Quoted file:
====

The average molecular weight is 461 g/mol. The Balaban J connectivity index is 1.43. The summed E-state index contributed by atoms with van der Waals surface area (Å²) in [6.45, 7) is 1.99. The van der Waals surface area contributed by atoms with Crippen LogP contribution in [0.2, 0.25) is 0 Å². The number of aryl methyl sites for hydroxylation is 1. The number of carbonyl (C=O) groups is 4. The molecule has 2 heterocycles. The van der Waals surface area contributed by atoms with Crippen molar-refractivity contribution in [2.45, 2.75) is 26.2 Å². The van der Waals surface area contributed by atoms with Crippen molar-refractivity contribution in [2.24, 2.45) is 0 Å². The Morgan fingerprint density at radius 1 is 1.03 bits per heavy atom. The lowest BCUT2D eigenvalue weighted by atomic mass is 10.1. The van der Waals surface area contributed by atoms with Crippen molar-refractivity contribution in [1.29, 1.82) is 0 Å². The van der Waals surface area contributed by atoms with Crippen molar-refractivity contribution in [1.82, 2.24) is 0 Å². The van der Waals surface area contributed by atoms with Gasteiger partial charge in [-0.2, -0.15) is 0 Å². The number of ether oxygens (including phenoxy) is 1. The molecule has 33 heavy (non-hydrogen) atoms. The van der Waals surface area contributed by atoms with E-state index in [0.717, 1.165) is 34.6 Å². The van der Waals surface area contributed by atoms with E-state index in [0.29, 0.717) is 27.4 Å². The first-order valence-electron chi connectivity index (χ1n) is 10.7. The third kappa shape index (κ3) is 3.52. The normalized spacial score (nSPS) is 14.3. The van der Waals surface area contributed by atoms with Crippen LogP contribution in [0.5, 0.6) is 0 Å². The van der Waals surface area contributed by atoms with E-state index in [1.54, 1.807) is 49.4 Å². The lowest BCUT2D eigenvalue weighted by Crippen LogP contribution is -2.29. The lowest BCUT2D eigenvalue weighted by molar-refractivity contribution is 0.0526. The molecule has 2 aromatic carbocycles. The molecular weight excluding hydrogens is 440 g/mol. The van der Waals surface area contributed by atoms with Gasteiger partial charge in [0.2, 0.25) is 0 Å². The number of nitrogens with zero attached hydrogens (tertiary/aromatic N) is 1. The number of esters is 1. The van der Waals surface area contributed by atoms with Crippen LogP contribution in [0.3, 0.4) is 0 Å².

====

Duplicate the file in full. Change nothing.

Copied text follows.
The average molecular weight is 461 g/mol. The Balaban J connectivity index is 1.43. The summed E-state index contributed by atoms with van der Waals surface area (Å²) in [6.45, 7) is 1.99. The van der Waals surface area contributed by atoms with Crippen LogP contribution in [0.2, 0.25) is 0 Å². The number of aryl methyl sites for hydroxylation is 1. The number of carbonyl (C=O) groups is 4. The molecule has 2 heterocycles. The van der Waals surface area contributed by atoms with Crippen molar-refractivity contribution in [2.45, 2.75) is 26.2 Å². The van der Waals surface area contributed by atoms with Crippen molar-refractivity contribution in [2.24, 2.45) is 0 Å². The Morgan fingerprint density at radius 1 is 1.03 bits per heavy atom. The lowest BCUT2D eigenvalue weighted by atomic mass is 10.1. The van der Waals surface area contributed by atoms with Crippen molar-refractivity contribution in [1.29, 1.82) is 0 Å². The van der Waals surface area contributed by atoms with Crippen molar-refractivity contribution in [1.82, 2.24) is 0 Å². The van der Waals surface area contributed by atoms with Gasteiger partial charge in [-0.2, -0.15) is 0 Å². The number of ether oxygens (including phenoxy) is 1. The molecule has 33 heavy (non-hydrogen) atoms. The van der Waals surface area contributed by atoms with E-state index in [0.717, 1.165) is 34.6 Å². The van der Waals surface area contributed by atoms with E-state index in [0.29, 0.717) is 27.4 Å². The first-order valence-electron chi connectivity index (χ1n) is 10.7. The third kappa shape index (κ3) is 3.52. The normalized spacial score (nSPS) is 14.3. The van der Waals surface area contributed by atoms with Crippen LogP contribution in [0.5, 0.6) is 0 Å². The van der Waals surface area contributed by atoms with E-state index in [1.54, 1.807) is 49.4 Å². The lowest BCUT2D eigenvalue weighted by Crippen LogP contribution is -2.29. The lowest BCUT2D eigenvalue weighted by molar-refractivity contribution is 0.0526. The molecule has 2 aromatic carbocycles. The molecular weight excluding hydrogens is 440 g/mol. The van der Waals surface area contributed by atoms with Gasteiger partial charge in [0.2, 0.25) is 0 Å². The number of nitrogens with zero attached hydrogens (tertiary/aromatic N) is 1. The number of esters is 1. The van der Waals surface area contributed by atoms with Crippen LogP contribution in [0.3, 0.4) is 0 Å².